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Virtualizing a DOS-Based Point of Sale System (that’s over 20 years old) in 2017

If it ain’t broke, don’t fix it.

~ Ancient Proverb


Over the years, providing IT support for small businesses we’ve encountered more than one client who had an old (ancient, legacy) system that was still functional and used to run the day-to-day operations of a business.  Unfortunately, sometimes the hardware supporting that “bullet-proof” reliable software becomes faulty.  Especially with older hardware, the failure rate of pretty much anything with moving parts (fans, motors) is 100% in time.

In Part 2 of our series describing wonderful instances of “virtualization saving the day” with legacy systems, we turn to a client using a DOS-based point of sale system.  The system acting as a file server has the following specs:

  • Pentium 133 MHz
  • 48 MB RAM
  • 1.2 GB Hard Drive
  • 48 speed CD-ROM
  • PCI Video Card
  • Windows 98 Second Edition, with Internet Explorer 5 and AOL 5, and Office 97!

On-site, the system powered on, but there was no video output and the keyboard was non-responsive.  The next step was to carefully disconnect the many old peripherals and bring this back to the office for further diagnosis and troubleshooting:

Sadly, at the office the system wouldn’t power on at all, so we had to resort to some pretty creative measures in order to retrieve the data!  We tried:

  • Connecting the IDE hard drive to an IDE <=> USB Bridge, but the drive was not recognized
  • We tried a second, older USB bridge, but that also failed
  • We tried connecting the drive to a computer that was about 7 years newer, but still had an IDE port, but with 3 different data backup/recovery programs, this was not recognized
  • Finally, we replaced the IDE cable and attempted accessing the data with a fourth program:

With the 1.2 GB hard drive recognized in BIOS, it was time to take a bare metal system image of the entire (very loud) FAT32 drive.  Generally when an old hard drive is very loud, this tells us it’s likely to fail imminently.  What better program to use than Acronis to back up this old drive?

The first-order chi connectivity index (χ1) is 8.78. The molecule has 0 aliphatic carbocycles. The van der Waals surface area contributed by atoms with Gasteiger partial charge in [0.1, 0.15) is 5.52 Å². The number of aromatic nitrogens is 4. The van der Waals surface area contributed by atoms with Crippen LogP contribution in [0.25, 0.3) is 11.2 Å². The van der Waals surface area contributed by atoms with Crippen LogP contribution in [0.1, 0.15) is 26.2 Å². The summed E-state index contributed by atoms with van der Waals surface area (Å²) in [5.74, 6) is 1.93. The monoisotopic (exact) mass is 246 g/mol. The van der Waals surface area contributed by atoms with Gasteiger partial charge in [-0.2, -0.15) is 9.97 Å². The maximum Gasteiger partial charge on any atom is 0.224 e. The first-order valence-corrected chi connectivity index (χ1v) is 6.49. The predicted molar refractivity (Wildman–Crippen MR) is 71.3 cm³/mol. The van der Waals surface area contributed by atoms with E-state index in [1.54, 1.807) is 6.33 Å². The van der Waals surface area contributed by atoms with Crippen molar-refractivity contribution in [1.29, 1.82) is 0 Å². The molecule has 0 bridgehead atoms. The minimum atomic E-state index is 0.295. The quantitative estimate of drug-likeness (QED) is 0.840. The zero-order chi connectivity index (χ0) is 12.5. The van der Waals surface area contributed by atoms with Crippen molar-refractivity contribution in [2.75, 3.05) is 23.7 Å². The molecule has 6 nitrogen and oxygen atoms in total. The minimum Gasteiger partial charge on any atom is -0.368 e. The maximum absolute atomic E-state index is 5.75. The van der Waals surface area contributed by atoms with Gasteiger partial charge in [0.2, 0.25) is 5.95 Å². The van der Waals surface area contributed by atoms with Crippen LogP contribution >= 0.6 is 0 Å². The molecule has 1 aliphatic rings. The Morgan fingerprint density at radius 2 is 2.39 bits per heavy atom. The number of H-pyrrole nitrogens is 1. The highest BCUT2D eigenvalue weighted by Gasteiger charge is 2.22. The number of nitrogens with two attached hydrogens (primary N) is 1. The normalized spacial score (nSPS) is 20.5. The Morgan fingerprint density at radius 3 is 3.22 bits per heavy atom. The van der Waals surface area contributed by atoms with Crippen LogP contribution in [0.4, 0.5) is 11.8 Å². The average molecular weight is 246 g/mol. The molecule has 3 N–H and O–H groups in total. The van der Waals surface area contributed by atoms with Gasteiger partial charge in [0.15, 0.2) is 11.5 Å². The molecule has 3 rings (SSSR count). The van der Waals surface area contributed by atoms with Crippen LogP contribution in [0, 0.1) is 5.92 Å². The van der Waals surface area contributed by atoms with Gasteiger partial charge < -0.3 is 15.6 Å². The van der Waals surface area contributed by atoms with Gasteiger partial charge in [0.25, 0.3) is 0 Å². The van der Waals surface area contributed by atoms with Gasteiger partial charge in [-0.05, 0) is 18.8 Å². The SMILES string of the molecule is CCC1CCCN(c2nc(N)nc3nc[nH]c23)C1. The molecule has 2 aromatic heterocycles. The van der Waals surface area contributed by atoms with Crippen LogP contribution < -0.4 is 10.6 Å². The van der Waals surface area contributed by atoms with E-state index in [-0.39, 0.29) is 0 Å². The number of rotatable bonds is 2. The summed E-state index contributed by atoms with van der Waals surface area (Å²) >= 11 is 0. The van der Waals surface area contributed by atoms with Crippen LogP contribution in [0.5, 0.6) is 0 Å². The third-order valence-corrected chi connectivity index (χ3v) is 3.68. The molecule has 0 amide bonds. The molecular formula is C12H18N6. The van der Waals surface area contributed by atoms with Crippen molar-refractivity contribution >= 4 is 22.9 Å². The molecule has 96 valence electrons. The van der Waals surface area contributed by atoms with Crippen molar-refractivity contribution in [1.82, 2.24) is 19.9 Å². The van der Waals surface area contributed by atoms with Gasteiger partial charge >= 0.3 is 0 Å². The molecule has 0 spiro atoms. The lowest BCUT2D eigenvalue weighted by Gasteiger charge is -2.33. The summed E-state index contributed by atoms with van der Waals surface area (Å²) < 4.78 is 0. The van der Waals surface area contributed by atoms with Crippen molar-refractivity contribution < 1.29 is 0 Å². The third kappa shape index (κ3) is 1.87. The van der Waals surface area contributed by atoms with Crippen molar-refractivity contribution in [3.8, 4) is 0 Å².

…phew!  After backing up the ancient hard drive in full, without errors, the Acronis Image was then converted to VMWare format.  It successfully booted into Windows 98, and after a few dozen device driver installations (including a particularly difficult network card driver) plus the addition of a parallel port add-in card for the dot matrix printer, we were ready to rock!

The final test, of course, was returning the system to its home (in this case, a retail store) and testing the POS workstations and dot matrix printer.  Suffice it to say, the tests were passed with flying colors!  (And, I’m proud to add that this was all completed in less than 24 hours)

If there is a moral to this story, it is as follows:  Don’t wait until catastrophic system failure to make IT improvements and upgrades!  While we can often make miracles happen, sometimes we do have to deliver the bad news that it’s just not possible to resuscitate ancient, legacy hardware.  Thankfully, in this case we didn’t have to deliver such news, but we always recommend proactive replacement of any I.T. systems that are 5+ years old.

Thanks for reading!

by:  Jeffrey Atto